• Shirley

      I always thought it was ” krijg de vinkentering” instead of vinkentyfus?

  17. Tim M

    My brother gave me a book on my birthday called “Krijg de Vinkentering”.
    It is a list of 1001 curses with background information. Most of the curses mention a diseas, but there are also a lot that are somewhat funny.
    One of my favorites was: Krijg eeuwige jeuk en te korte armpjes. (Get eternal itching and short arms)

    • J

      As funny as it might seem, ‘krijg eeuwige jeuk en te korte armpjes’ is never really used in real life. Too bad there immediately goes a tweet about this, because it’s getting a bit out of proportions this way.

    • cloggy

      Krijg de roodkoperen tering dan kan je je de tyfus poetsen !

  18. Sijmen

    Over the past few years these illness-expletives have made it into positive adjectives, much like ‘fuck’ in ‘fucking nice!’. For example, ‘kankerlekker!’ means ‘fucking tasty/sweet’. Most often used amongst youth and certainly not in polite company.

  19. Erika

    What about “kanker lul”? (sorry are we aloud to mention this word here?). So they are telling that you are a penis with kanker LOL

  20. David Corner

    My wife is Greek; cancer is such a bad word there that they NEVER use it. They use “apo ‘tho” which means “away from here” whenever they would otherwise need to say cancer. I am talking about actually talking about cancer here; I have never heard them use cancer as a curse. It is a word that they just do not like to say.

    In English we use “pox” a lot; calling a woman a “pox-ridden whore” is a somewhat old-fashioned but still extremely offensive insult. And we do say “drop dead”.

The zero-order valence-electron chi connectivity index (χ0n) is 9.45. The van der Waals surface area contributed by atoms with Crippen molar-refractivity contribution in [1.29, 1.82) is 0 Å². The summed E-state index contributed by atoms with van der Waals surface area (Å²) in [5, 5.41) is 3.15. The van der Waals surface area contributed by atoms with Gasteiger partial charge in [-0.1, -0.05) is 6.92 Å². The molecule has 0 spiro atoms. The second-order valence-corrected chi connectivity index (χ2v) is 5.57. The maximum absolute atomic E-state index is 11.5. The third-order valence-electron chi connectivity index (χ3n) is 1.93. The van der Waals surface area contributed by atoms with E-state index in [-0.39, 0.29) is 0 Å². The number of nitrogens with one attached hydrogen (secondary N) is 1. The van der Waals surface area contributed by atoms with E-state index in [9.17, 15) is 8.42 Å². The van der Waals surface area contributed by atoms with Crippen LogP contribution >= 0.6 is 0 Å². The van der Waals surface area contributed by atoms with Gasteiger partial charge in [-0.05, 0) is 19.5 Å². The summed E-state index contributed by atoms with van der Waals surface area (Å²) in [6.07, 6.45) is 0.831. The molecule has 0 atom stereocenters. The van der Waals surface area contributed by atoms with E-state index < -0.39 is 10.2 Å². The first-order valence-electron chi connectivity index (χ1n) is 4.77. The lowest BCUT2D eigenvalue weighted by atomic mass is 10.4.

In Greece, they curse all the time and most of their “regular” curses, like malaka which means masturbator, are used so often they have no punch. So they have special curses that they use when they are really mad that involve suggesting the person they’re cursing should become sexually intimate from various characters from christian mythology. They would translate into something like “go F*** Jesus” and “go F*** the Virgin Mary”, which are so offensive to American ears that not even my American Jewish friends would utter such things.

  21. Wil

    We need input from Cantonese speakers. Apparently, there is no better language to swear in…

    • Joost v S

      Cantonese is quite varied, a lot of genital and family stuff.

      And to hestravels: swearing with cancer might be deeply offensive but it by no means ridiculous (or completely unique for that matter); the whole idea of swearing is to express thoughts of an offensive nature, to wish something terrible upon someone.

      Fuck off and die might not specify what the person should die of, but if one looks at it rationally the expressed thought it isn’t a great deal less offensive than kankerlijer.

  22. hestravels

    The Dutch sure are a strange breed when it comes to cursing. I myself, being Dutch, never swear with Cancer and tell people off for it. I travel a lot and have never been able to completely explain the nature of Dutch cursing, when people ask. The expression you see on peoples faces when you tell them in your country people swear with Cancer is ridiculous and reminds me, that it is in fact rather ridiculous.

    • Gido

      It’s mainly because of the sound of it. Kut, cunt, cock, klote, pik, fuck. They all have the sound of k in it and kanker even has 2!

      • jasper

        In The Hague, kanker even has two ka sounds in it.

    • hpjd

      hehe, i’m now traveling for more then a year, I’m getting tired of all the foreigners who try to impress me with “neuken in de keuken”. i learn them most of the time kankerlijer. just cuz it is so impossible rude… i never gave them the explanation though, they have to find them for them self gheghe!!.. always fun, language barriers

  23. Robert Zweistra